“Before, it was more predictable what kind of people could shout something racist. Today it can be anyone: just your average man in a suit on his way to work”, describes the situation in Finland a young woman with Somali background. Anti-Muslim prejudice and racism has become more common.
Islamophobia means racism against Muslims, demonization of Muslims, hatred against Islam as a religion or discrimination towards Muslims based on their religion. Islamophobic thinking divides people to “us” and “them”. Those outside get blamed for a variety of problems.
Islamophobia in Finland is widespread, says the speaker for Young Muslims in Finland Association, Nuoret Muslimit ry, Hunderra Assefa. There is clear prejudice in the media and in the public debate.
Islamophobia demonstrates itself also as discrimination at work or school. Muslims can be outed from politics, power and therefore responsibility. There is also physical violence, hate speech and crimes against property, like attacks towards mosques. When the Young Muslims Association polled its members, over 85 percent of those that replied said they have experienced or witnessed Islamophobia.
Rise in hate crime
Islamophobic thinking ignores the diversity of Islam. As Islamophobia sees a person only through one thing, it is presumed every single Muslim to represent the whole religion. The overall view of Islam is narrow. Fear, detestation and hatred target both persons and the religion as a whole.
The hate speech online is unfortunately a known phenomenon. But hate speech and racist writing lead also to actions. The police in Finland reports over 50 percent growth in hate crime last year. Also on the rise are crimes that target a religion. In 2015 the police reported 133 suspected cases of crimes against religion. Little bit over half of the cases are crimes that target Muslims in particular.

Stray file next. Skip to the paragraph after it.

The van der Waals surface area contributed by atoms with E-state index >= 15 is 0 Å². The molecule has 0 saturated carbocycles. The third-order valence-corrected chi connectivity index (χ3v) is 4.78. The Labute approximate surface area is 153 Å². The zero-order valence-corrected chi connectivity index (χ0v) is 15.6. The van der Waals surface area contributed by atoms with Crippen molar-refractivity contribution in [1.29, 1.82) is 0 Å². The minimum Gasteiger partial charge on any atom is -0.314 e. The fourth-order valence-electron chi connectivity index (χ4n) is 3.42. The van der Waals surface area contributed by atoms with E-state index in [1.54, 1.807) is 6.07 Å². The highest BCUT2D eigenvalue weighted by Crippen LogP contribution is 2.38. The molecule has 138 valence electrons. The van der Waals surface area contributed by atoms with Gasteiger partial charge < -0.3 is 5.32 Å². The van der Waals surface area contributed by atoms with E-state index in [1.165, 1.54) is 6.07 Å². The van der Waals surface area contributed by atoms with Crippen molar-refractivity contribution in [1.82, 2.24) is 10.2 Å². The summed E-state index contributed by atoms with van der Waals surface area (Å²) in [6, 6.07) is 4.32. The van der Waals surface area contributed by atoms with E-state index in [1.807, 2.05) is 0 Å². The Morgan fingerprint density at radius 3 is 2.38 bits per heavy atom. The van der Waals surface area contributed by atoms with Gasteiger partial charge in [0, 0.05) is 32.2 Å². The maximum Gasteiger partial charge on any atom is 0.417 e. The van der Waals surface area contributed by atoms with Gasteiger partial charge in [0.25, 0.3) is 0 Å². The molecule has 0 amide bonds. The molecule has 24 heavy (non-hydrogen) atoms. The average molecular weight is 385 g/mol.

Hunderra Assefa says that on the street Muslim women are most likely to be objects of Islamophobia. They are shoved, pushed, spitted on or called derogatory names. Dressed according to their religion they are a visible target for hate. Young Muslims Association also gets its share of hate mail, both email and through Facebook.
Information literacy as a tool against Islamophobia
Islamophobia is not an isolated phenomena limited to Finland, instead across Europe there are anti-Muslim campaigns and movements. Social media gives a platform and feeds anti-Islam sentiments online.
Hunderra Assefa regrets, that according to studies, most Finns get their daily news through social media feed. Our attention span in the digital world has gotten shorter. We are looking for easily digestible 30 second clips that support the views we already have. Assefa calls for better media and information literacy as a tool to fight against islamophobia.
“Social media feed is an easy read”, Hunderra says. “But when you really open yourself to debate, you have to start looking at things more deeply from different angles. That is for many not such an easy task, as time and patience are limited. We want material that is easily understandable and doesn’t require too much analysis. Therefore it is too easy to accept black and white thinking”, Hunderra Assefa says.
Worry for young Muslims
Hunderra Assefa is especially worried about young Muslims in Finland. They are growing up in a hostile, anti-Islam environment. At worst hostile environment marginalizes a young person and makes him detached from the society. On the other hand, some choose to process it the other way.
“In some cases Islamophobia provokes a kind of spark in a young person, he or her wants to rise these issues up and question them”, Hunderra Assefa emphasizes. “A youth wants a better society for himself and others in similar situation. In best case this will strengthen his or her identity. But do we really want anyone to go through it the hardest way?”
Editor: Anna Gustafsson